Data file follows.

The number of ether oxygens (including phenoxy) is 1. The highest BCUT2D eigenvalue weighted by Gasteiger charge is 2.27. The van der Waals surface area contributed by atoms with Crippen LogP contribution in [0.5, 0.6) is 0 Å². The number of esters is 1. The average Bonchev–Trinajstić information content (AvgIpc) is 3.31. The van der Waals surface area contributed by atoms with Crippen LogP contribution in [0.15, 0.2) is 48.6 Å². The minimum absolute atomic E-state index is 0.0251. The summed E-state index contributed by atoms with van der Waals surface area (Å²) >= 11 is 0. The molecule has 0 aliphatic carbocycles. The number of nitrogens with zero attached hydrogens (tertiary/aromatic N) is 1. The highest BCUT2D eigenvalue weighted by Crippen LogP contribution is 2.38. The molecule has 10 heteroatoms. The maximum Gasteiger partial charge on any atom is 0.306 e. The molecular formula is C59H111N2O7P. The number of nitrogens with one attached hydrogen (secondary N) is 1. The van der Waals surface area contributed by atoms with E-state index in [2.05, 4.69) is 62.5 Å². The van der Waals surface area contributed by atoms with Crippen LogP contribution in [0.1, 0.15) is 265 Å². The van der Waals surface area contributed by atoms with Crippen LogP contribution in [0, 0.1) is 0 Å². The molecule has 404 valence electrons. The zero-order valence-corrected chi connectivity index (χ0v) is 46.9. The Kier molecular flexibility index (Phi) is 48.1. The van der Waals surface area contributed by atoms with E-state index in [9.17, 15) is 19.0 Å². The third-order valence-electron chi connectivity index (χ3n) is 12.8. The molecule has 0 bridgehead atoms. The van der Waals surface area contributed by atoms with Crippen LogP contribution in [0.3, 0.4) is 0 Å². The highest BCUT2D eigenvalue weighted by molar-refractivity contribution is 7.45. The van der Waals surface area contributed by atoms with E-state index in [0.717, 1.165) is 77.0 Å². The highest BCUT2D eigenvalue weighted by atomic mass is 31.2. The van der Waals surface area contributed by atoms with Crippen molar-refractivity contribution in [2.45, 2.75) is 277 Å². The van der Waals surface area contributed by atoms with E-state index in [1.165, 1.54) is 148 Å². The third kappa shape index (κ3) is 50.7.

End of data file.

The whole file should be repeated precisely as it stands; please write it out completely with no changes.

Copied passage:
The number of ether oxygens (including phenoxy) is 1. The highest BCUT2D eigenvalue weighted by Gasteiger charge is 2.27. The van der Waals surface area contributed by atoms with Crippen LogP contribution in [0.5, 0.6) is 0 Å². The number of esters is 1. The average Bonchev–Trinajstić information content (AvgIpc) is 3.31. The van der Waals surface area contributed by atoms with Crippen LogP contribution in [0.15, 0.2) is 48.6 Å². The minimum absolute atomic E-state index is 0.0251. The summed E-state index contributed by atoms with van der Waals surface area (Å²) >= 11 is 0. The molecule has 0 aliphatic carbocycles. The number of nitrogens with zero attached hydrogens (tertiary/aromatic N) is 1. The highest BCUT2D eigenvalue weighted by Crippen LogP contribution is 2.38. The molecule has 10 heteroatoms. The maximum Gasteiger partial charge on any atom is 0.306 e. The molecular formula is C59H111N2O7P. The number of nitrogens with one attached hydrogen (secondary N) is 1. The van der Waals surface area contributed by atoms with E-state index in [2.05, 4.69) is 62.5 Å². The van der Waals surface area contributed by atoms with Crippen LogP contribution in [0.1, 0.15) is 265 Å². The van der Waals surface area contributed by atoms with Crippen LogP contribution in [0, 0.1) is 0 Å². The molecule has 404 valence electrons. The zero-order valence-corrected chi connectivity index (χ0v) is 46.9. The Kier molecular flexibility index (Phi) is 48.1. The van der Waals surface area contributed by atoms with E-state index in [9.17, 15) is 19.0 Å². The third-order valence-electron chi connectivity index (χ3n) is 12.8. The molecule has 0 bridgehead atoms. The van der Waals surface area contributed by atoms with Crippen LogP contribution in [0.3, 0.4) is 0 Å². The highest BCUT2D eigenvalue weighted by molar-refractivity contribution is 7.45. The van der Waals surface area contributed by atoms with E-state index in [0.717, 1.165) is 77.0 Å². The highest BCUT2D eigenvalue weighted by atomic mass is 31.2. The van der Waals surface area contributed by atoms with Crippen molar-refractivity contribution in [2.45, 2.75) is 277 Å². The van der Waals surface area contributed by atoms with E-state index in [1.165, 1.54) is 148 Å². The third kappa shape index (κ3) is 50.7.